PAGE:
School is now in session. Mobile apps for college students are essential, and free mobile apps are even better. Smart phones are already equipped to set alarms, send reminders and offer maps of the area, but college students may be able to benefit from these five free apps for discounts, sleep trackers and more.
Students don't always know where to look for special discounts. TUN, or “The University Network”, neatly pinpoints dining, retail, fitness and other student deals on Google Maps. Available for iOS and Android, TUN rewards users with points for each discount they take advantage of, redeemable for free incentives like free fitness classes, meals or haircuts.
Textbook apps often lead users back to online wholesalers, but Titto is an independent textbook buying and selling app, connecting students with textbooks. Each book costs $19.99 per month, but that still can mean big savings on otherwise expensive books, like the latest edition of one math textbook that sold for $152.16. The app stores billing and mailing information for future use. Titto has no due dates and no late fees.
When college students have to fit meetings, study groups, rehearsals and homework into their schedules, the calendar of school assignments and extracurricular activities can become cluttered. Available for iOS, Meekan offers students a calendar that syncs with other scheduling apps, and indicates open time “slots” for meetings and appointments.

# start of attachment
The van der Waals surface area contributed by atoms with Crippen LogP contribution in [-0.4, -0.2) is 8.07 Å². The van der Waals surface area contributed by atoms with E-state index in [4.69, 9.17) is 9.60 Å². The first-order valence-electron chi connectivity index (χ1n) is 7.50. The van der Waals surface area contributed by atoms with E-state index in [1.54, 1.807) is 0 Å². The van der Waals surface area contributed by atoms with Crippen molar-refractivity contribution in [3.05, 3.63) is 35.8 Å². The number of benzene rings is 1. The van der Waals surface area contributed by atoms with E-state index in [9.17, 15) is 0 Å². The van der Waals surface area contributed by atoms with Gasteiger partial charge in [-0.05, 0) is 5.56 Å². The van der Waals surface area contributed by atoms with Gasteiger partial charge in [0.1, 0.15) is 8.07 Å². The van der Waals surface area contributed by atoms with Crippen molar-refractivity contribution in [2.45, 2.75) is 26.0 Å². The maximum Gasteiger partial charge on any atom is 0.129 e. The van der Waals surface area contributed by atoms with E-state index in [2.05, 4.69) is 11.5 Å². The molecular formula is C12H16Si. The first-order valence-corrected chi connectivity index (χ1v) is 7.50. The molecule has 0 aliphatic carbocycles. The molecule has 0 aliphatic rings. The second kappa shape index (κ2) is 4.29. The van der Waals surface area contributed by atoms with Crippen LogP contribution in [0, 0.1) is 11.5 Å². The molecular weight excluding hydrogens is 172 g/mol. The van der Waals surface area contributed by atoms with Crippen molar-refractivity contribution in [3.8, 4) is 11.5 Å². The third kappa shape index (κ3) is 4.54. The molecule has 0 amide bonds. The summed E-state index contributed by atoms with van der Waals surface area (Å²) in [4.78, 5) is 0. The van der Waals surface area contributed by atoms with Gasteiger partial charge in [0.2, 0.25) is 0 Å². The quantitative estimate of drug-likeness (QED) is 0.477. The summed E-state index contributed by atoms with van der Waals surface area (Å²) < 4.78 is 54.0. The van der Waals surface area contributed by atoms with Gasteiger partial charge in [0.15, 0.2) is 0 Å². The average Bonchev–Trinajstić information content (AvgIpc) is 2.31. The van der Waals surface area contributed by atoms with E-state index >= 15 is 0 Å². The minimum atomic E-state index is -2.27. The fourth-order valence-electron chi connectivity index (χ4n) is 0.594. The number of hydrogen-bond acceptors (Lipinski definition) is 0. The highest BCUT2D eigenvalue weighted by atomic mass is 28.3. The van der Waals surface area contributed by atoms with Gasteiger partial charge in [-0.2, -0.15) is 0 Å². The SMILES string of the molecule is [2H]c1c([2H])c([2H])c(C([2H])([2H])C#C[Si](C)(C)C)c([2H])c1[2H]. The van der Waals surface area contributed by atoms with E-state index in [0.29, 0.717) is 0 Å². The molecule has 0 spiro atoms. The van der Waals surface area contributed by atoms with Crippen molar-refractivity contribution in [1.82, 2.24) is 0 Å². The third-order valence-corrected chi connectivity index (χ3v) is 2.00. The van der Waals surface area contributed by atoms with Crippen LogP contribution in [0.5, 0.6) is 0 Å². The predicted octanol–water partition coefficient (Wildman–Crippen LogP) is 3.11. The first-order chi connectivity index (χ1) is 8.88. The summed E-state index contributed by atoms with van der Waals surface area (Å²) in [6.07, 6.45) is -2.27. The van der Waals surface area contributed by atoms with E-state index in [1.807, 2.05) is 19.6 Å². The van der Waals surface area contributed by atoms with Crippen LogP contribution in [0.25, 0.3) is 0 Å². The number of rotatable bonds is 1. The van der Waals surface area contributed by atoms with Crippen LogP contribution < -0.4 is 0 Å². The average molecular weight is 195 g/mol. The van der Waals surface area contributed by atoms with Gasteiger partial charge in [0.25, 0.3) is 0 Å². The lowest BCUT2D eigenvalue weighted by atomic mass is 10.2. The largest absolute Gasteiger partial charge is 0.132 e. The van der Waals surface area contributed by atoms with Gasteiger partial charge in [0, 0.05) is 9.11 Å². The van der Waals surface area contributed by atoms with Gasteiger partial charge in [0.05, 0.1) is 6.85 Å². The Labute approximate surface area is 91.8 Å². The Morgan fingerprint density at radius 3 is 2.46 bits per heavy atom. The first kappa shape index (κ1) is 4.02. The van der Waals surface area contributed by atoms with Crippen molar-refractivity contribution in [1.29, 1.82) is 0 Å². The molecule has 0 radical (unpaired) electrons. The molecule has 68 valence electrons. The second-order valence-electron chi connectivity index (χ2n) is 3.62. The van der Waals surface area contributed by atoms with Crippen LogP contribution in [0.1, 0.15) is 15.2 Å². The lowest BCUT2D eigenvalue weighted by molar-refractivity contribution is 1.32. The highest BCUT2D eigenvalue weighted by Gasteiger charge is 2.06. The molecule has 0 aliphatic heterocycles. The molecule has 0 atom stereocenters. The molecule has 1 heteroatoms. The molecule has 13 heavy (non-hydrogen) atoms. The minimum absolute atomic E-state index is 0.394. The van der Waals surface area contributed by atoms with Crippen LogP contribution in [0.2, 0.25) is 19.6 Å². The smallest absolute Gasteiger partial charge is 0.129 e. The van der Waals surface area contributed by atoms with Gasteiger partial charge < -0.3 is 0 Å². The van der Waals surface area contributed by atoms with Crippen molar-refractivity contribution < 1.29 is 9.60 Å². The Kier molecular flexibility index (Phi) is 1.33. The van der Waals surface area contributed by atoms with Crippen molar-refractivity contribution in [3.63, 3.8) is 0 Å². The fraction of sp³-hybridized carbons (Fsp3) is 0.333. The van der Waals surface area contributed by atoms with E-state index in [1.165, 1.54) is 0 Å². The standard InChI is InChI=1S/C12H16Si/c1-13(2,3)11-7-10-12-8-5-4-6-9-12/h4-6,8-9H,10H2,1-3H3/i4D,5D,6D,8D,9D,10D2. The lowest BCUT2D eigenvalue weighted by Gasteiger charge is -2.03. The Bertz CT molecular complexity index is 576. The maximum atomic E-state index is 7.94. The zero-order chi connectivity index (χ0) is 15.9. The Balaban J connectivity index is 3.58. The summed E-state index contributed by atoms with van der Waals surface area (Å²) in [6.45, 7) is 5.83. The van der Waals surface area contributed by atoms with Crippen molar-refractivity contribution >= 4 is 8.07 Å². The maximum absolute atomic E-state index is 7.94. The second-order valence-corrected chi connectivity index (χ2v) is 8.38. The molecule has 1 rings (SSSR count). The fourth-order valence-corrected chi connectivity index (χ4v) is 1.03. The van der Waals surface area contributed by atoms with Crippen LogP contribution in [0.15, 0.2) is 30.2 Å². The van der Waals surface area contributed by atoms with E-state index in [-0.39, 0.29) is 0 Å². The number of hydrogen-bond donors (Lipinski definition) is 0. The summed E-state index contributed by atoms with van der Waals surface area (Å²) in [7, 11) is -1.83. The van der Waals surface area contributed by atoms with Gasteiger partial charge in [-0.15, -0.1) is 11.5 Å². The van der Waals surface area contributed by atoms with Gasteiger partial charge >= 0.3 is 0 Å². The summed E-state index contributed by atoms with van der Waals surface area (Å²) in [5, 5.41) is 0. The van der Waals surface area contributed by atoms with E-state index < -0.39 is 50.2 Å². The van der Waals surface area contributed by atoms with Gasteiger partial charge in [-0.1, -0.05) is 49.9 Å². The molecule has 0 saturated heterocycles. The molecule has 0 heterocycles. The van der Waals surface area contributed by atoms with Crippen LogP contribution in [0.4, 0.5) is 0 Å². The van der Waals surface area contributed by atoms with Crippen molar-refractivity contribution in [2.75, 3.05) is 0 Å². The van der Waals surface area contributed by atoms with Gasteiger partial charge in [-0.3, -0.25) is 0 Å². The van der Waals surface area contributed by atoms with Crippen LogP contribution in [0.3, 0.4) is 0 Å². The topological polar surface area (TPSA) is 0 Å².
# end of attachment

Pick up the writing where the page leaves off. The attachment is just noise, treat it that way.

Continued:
A college student’s sleep schedule is usually far from perfect. Once a SleepBot user is ready for bed and selects “start sleep,” the app tracks sleep schedules and sleep motion, and records sleep sounds. The app begins a sleep log indicating a user’s shortest naps, longest sleeps and “current debt” of lost shut-eye. The app for Android and iOS has a built-in alarm that can wake users with soothing sounds like “Sunny Afternoon” and “Tropical Delight.”
Budgeting in college is important, and Unsplurge is one way college students can limit spending and maximize saving. The app, available for iOS, allows users to set a savings goal — as small as a few dollars or thousands. Users can view others’ goals and progress in a news feed-format. Small charts illustrate how far along a goal and how many days in a row users have been on a “saving streak.”
MORE BACK TO SCHOOL
- At Some Colleges, It's OK If You're Caught Taking a Nap
- Back-to-School Costs Soar, Burdening the Poor
- Best Back-to-School Gadgets for Under $50